Lifesavers for Lilah: How the KKKK charity helped Bowral family Amanda and Aaron Fowler deal with autism | Goulburn Post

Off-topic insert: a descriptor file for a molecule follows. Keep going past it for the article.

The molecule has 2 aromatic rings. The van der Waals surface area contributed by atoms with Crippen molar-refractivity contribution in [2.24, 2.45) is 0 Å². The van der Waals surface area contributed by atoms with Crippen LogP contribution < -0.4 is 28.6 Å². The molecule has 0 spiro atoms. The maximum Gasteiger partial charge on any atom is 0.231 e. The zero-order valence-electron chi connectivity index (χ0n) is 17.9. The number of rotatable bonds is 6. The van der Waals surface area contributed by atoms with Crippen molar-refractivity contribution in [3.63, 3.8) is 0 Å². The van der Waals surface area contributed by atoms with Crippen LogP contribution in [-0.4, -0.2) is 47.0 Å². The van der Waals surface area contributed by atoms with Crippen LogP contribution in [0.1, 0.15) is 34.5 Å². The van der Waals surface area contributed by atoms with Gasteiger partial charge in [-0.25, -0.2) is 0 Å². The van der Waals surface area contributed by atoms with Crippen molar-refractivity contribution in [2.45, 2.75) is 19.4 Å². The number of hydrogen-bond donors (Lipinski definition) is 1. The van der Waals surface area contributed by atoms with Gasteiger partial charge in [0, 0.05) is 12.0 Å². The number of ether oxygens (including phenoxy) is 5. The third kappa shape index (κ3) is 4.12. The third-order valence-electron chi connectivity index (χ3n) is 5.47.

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Since 1989, the Kollege of Knowledge Kommittee for Kids (the 4 K’s) has raised funds to help disadvantaged and special needs children in the Southern Highlands. Bowral parents Amanda and Aaron Fowler consider them lifesavers. Their 10-year-old daughter Lilah has severe autism and Down syndrome. Caring for Lilah can be particularly challenging, the Fowlers say, but the support and assistance the KKKK has given them has taken a burden off their shoulders. “One day when our daughter Lilah can speak, we will make sure she comes to each of you to say a big thank you.” READ ALSO: Recently, the charity helped the Fowlers fund a much-needed renovation. Lilah spends an hour and a half each day in their spa therapy pool; being in the water, Amanda explained, calms her behaviours. “We have to work hard at trying to keep her calm in her little world,” Amanda said. “If we do that, if she has a routine, she’s pretty good – but anything new or unexpected, she doesn’t cope with very well.” Placing Lilah into the pool has become more difficult as she has grown. She now weighs 40kg – too heavy for her mother (who has multiple sclerosis) to lift. Aaron Fowler explained to KKKK founding member Tony Springett OAM that he wanted to build a deck so Lilah could sit down and swing her legs into the pool. “If we had gone through the NDIS and the government departments,” Amanda said, “I would have had to wait a couple of years for somebody to come out and look at the site and do an assessment, then an engineer would have to draw up the plans.” Tony Springett, however, listened to the couple’s needs, and agreed that the KKKK would fund the materials. “We’re just so grateful for your support,” Aaron wrote. “It’s really lifted us! … With any help from other organisations also comes a mountain of paperwork, so much so that we and families like just give up. But one simple form and having Tony to help us was just so easy – no red tape, and real help!” “The KKKK were set up to cut through the red tape and get help for families when they need it and exactly what they need,” Amanda said. “We’re very thankful.” This is the third time the KKKK has helped the Fowlers in the last six years. When Lilah started school, her parents were told she would need a specific wheelchair – costing $6000. “It was right on Christmas time,” Amanda remembered. “We only had a few weeks [before school started]. We hadn’t budgeted to buy something [so expensive], and to go through the government channels – where we had gotten equipment in the past – would have taken two or three years.” At that time, Amanda was running the Highland Hamper Company in Springetts Arcade. Tony Springett found out about the Fowlers’ plight, and came down to see what he could do. He contacted Lilah’s physiotherapist to ask what was needed, and within three days, the order had been placed. The wheelchair came a few days before Lilah started school. “Thank goodness for the KKKK; they really stepped up and helped us,” Amanda said. Six years ago, the Fowlers were having trouble applying to the government to get nappies for Lilah, who needed changing every hour. There was a four-month waiting list, and requirements seemed to change constantly, Amanda said at the time. “I tried and tried to get something, and it got to the point where I couldn’t even think about it or talk about it anymore,” Amanda said. The KKKK approached the Bowral Amcal Pharmacy, and explained the problem; the pharmacy donated $2000 worth of nappies – four years’ worth. “I got so overwhelmed and emotional,” Amanda said. “I’d only mentioned it in passing to somebody, and they had gone to the KKKK. We’re so grateful for their help; each time it’s come when we have desperately needed it.” The children’s charity has raised more than $2.5 million over the last 30 years for the region’s special needs and disadvantaged children. They support ASDESI, a support program providing services for families caring for autistic youngsters. They have helped organisations, including Cystic Fibrosis Foundation, Shepherd Centre, Childflight, Clown Doctors, and Camp Quality. They have bought wheelchairs, mechanical lifts and speech therapy for those with autism and down syndrome, cochlea implants for the deaf, and equipment for the visually impaired. “Thank you everyone in the KKKKs,” the Fowlers said. “What you have done for us and others is just amazing! Please don’t ever stop what you are doing; you give the helping hand that families dealing with autism really need.” For more information about the KKKK, visit:

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